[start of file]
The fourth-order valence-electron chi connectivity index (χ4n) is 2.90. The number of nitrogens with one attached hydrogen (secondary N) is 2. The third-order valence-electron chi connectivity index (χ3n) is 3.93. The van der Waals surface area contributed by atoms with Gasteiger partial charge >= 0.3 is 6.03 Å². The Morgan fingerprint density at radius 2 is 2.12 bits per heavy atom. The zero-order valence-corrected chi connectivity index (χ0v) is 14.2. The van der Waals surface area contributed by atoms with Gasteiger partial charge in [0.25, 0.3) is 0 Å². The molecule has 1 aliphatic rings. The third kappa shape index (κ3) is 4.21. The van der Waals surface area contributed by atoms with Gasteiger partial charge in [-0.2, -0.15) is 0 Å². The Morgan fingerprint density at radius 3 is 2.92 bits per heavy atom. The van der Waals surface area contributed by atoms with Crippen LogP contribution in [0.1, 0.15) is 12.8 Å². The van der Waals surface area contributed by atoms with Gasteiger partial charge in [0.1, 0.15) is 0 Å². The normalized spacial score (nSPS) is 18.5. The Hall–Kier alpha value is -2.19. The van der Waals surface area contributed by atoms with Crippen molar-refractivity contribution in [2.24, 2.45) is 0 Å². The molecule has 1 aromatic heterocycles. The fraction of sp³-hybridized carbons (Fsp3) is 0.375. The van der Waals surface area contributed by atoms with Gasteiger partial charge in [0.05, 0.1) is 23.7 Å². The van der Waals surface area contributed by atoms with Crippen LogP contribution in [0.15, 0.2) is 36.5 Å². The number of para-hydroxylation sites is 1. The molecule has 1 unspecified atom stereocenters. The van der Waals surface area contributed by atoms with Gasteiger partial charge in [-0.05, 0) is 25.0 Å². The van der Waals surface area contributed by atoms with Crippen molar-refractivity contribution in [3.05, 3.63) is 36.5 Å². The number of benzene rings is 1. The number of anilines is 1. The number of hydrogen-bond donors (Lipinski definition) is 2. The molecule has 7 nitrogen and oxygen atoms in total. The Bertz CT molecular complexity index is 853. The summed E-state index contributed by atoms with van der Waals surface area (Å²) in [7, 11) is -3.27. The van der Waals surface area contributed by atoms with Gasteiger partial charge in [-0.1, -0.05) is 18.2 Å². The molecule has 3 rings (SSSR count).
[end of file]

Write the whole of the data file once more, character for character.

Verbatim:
The fourth-order valence-electron chi connectivity index (χ4n) is 2.90. The number of nitrogens with one attached hydrogen (secondary N) is 2. The third-order valence-electron chi connectivity index (χ3n) is 3.93. The van der Waals surface area contributed by atoms with Gasteiger partial charge >= 0.3 is 6.03 Å². The Morgan fingerprint density at radius 2 is 2.12 bits per heavy atom. The zero-order valence-corrected chi connectivity index (χ0v) is 14.2. The van der Waals surface area contributed by atoms with Gasteiger partial charge in [0.25, 0.3) is 0 Å². The molecule has 1 aliphatic rings. The third kappa shape index (κ3) is 4.21. The van der Waals surface area contributed by atoms with Gasteiger partial charge in [-0.2, -0.15) is 0 Å². The Morgan fingerprint density at radius 3 is 2.92 bits per heavy atom. The van der Waals surface area contributed by atoms with Crippen LogP contribution in [0.1, 0.15) is 12.8 Å². The van der Waals surface area contributed by atoms with Gasteiger partial charge in [0.1, 0.15) is 0 Å². The normalized spacial score (nSPS) is 18.5. The Hall–Kier alpha value is -2.19. The van der Waals surface area contributed by atoms with Crippen molar-refractivity contribution in [2.24, 2.45) is 0 Å². The molecule has 1 aromatic heterocycles. The fraction of sp³-hybridized carbons (Fsp3) is 0.375. The van der Waals surface area contributed by atoms with Gasteiger partial charge in [0.05, 0.1) is 23.7 Å². The van der Waals surface area contributed by atoms with Crippen LogP contribution in [0.15, 0.2) is 36.5 Å². The number of para-hydroxylation sites is 1. The molecule has 1 unspecified atom stereocenters. The van der Waals surface area contributed by atoms with Gasteiger partial charge in [-0.05, 0) is 25.0 Å². The van der Waals surface area contributed by atoms with Crippen molar-refractivity contribution in [3.05, 3.63) is 36.5 Å². The number of benzene rings is 1. The number of anilines is 1. The number of hydrogen-bond donors (Lipinski definition) is 2. The molecule has 7 nitrogen and oxygen atoms in total. The Bertz CT molecular complexity index is 853. The summed E-state index contributed by atoms with van der Waals surface area (Å²) in [7, 11) is -3.27. The van der Waals surface area contributed by atoms with Gasteiger partial charge in [-0.1, -0.05) is 18.2 Å². The molecule has 3 rings (SSSR count).